October Angel of Hope Vigil Provides Extra Light for Parents Grieving Loss of Child
Normally held in December for Worldwide Candle Lighting Day, the Duluth organization wanted to have an additional vigil this year after postponing 2020's.
DULUTH, Minn.- Not every event which restarts after the pandemic is a joyous festival or celebration. Yet, somber as it was, an Angel of Hope Vigil Sunday was one welcomed by parents grieving the loss of a child.
“I think a lot of people really missed that,” said Debbie Davis, one of the founders. “I think a lot of people look forward to seeing people, sharing stories.”
Dozens of parents and grandparents in Duluth who have lost children to illness, accidents, or other causes gathered at the angel of hope memorial in Leif Erikson Park for a candlelight vigil to remember their children.
“When you have a child die, you feel like the only person in the world,” Davis said. “One of the founders of the event. “And as you start to kind of reach out to people, come to vigils like this, you realize you’re not the only one.”
During miscarriage or infancy to adulthood, their children died at a variety of ages. “Not only are we grieving the loss of our child, but we’re also grieving all the memories that we’ll never get to make with these children,” said Davis.
A tradition since the statue was erected in 2012, new parents, unfortunately, join every year. “It’s still so painful, that it doesn’t matter how old they were,” said Amanda Eastvold.
Amanda and her husband Mark lost their son Everett last June. He drowned in Lake Superior, at the age of six. “He was wild and crazy and loved to sing and swim,” said Mark.
“He was an excellent bike rider, so he kind of skipped the training wheels and just went all in,” Amanda said. “Yeah, just a very exciting young man.”
This vigil is normally held in December for Worldwide Candle Lighting Day, but the Duluth organization wanted to have an additional event this year after postponing 2020’s.
And with October being Pregnancy and Infant Loss Awareness Month, organizers felt it was an appropriate time.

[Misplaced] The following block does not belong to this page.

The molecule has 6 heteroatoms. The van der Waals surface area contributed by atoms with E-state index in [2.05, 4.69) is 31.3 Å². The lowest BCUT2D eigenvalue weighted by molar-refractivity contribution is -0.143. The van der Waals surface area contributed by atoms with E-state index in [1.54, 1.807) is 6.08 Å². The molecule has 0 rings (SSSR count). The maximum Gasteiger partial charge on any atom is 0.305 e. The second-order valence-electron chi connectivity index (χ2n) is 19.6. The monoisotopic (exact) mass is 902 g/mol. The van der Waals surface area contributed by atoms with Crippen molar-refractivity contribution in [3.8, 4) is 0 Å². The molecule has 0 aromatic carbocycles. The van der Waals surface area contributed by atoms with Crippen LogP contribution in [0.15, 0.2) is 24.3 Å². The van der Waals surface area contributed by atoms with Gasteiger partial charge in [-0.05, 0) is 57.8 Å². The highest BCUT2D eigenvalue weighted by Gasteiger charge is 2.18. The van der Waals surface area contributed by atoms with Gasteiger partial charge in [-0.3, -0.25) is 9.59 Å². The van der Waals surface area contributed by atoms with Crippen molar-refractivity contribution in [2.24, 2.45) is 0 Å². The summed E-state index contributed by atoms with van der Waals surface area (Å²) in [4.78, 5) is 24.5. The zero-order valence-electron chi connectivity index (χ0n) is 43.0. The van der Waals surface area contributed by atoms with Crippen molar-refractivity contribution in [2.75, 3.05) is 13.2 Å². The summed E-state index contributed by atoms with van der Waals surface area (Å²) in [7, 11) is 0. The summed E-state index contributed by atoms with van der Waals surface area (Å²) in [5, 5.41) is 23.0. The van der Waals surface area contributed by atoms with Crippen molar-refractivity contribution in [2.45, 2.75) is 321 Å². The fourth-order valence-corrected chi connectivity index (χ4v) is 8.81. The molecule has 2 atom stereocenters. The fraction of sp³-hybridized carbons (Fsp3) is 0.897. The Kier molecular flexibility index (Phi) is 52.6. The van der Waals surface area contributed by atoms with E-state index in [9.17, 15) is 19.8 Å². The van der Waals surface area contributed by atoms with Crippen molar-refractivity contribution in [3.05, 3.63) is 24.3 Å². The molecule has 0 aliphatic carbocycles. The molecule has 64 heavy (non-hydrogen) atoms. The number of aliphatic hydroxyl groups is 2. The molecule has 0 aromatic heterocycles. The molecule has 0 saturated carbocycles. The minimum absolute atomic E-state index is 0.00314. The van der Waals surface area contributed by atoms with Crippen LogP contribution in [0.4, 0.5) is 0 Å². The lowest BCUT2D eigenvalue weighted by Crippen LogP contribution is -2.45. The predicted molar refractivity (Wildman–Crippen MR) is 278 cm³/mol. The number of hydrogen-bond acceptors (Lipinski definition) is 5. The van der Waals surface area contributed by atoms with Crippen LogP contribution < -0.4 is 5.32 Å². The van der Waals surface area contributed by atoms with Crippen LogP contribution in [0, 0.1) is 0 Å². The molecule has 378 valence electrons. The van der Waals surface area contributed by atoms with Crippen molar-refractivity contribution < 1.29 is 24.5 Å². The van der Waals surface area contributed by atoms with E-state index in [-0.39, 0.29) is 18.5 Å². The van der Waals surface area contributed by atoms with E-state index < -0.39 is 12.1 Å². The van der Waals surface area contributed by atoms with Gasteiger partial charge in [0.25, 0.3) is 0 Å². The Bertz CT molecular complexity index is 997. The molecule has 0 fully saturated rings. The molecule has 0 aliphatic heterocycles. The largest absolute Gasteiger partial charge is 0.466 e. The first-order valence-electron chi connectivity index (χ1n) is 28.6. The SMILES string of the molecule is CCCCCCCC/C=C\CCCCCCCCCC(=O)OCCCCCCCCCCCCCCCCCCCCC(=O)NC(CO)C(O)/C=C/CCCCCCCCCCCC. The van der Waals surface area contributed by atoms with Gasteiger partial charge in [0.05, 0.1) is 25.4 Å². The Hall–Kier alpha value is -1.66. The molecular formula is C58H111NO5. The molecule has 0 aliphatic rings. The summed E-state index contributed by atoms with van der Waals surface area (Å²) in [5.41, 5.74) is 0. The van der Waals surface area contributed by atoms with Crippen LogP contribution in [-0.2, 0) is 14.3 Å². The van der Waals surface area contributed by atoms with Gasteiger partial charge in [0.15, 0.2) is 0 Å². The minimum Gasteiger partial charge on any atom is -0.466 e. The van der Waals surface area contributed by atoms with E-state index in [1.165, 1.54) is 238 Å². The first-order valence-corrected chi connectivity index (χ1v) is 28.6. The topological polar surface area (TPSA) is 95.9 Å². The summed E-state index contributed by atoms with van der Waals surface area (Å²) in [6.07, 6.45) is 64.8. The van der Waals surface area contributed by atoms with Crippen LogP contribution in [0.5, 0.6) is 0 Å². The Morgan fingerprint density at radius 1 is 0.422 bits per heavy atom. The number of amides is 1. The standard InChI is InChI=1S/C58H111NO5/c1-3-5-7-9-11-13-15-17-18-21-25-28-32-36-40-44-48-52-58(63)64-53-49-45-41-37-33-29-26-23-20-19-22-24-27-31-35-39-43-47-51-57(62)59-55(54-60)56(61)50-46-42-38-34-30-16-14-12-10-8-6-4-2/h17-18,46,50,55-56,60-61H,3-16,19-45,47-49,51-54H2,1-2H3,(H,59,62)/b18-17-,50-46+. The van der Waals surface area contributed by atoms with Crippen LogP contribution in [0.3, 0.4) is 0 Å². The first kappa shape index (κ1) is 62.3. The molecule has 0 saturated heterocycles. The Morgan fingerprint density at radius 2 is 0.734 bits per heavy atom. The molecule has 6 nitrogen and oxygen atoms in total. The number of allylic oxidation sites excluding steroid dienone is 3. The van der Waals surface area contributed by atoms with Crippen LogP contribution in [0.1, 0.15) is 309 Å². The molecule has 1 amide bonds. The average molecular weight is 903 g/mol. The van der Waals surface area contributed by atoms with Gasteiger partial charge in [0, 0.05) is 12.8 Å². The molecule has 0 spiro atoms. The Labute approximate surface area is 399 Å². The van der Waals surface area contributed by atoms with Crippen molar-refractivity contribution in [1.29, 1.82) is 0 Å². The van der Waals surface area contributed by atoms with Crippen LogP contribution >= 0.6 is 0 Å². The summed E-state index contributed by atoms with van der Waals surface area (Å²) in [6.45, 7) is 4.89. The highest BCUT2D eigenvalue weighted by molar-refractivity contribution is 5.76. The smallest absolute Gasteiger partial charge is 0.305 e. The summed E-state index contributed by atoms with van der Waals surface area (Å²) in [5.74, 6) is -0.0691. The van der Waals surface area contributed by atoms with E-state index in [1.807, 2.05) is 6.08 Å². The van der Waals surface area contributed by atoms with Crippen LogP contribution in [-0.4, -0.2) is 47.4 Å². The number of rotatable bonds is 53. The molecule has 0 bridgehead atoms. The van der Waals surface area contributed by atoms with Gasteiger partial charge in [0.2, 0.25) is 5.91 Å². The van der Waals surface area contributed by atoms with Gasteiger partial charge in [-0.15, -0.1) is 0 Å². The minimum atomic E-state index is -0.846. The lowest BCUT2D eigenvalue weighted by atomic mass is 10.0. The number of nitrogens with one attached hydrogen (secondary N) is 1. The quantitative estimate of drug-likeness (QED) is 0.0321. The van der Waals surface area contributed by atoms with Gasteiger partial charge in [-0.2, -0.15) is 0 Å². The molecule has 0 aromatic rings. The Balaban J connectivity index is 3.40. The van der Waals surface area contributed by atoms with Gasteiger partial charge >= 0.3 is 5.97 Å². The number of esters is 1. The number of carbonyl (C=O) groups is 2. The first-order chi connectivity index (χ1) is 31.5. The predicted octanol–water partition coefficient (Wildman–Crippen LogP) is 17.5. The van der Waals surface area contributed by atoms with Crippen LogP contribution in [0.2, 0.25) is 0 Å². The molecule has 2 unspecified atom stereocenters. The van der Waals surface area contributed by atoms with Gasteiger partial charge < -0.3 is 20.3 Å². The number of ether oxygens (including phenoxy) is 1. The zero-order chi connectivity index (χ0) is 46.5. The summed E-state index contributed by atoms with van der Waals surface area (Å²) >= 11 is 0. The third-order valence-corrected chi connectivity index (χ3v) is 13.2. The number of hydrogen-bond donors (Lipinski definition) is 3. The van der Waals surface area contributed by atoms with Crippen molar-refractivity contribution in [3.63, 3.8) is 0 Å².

“It’s nice to be in the seasons that constantly change, different seasons, different feelings come up and knowing that, again you’re not alone in this season and that the grief is continuous,” said Mr. Eastvold.
Amid some live music, parents stated the name of their child with a pastor repeating the phrase: “we remember them.”
“So often people feel like they shouldn’t bring up someone’s name that you now they, for someone that died and you grieve and it’s like, we’re thinking about them all the time so it helps us to, we just talk about them,” Mark said.
“But saying his name is soothing,” said Mrs. Eastvold.
Grieving parents said that’s important, as they sometimes feel the rest of the world expects them to get over an absence present their whole life. “So we’re always getting reminders all the time that this is our new normal, this is the way we have to live life,” Davis said.
Surrounding the Angel of Hope statue are bricks etched with the names of children lost and messages from their loved ones.
“We were told the other day we only have spots for 400 new pavers,” said Davis. “Which doesn’t sound like a lot, but we have 14-15 of them going in or just went in before October came, so it adds up.”
This year the group is selling t-shirts and candles with proceeds going to the Compassionate Care Fund, which will provide families money to order a brick in memory of their loved one, for $85.
And while these parents will never get their child back, gatherings like these can provide a bit of light on the long journey.
“I feel like we think we’re the only ones, we’re the only ones like it’s such a big loss,” Amanda said. “So it’s good to see and be surrounded by other people who understand the loss of a child.”
120 Angel of Hope statues stand across the country, built after the book “The Christmas Box” was published in 1993 — in which a woman mourned the loss of her child at the base of an angel statue.
The group in Duluth will hold another event on December 6th, joining the rest of the world at each of those statues in remembrance.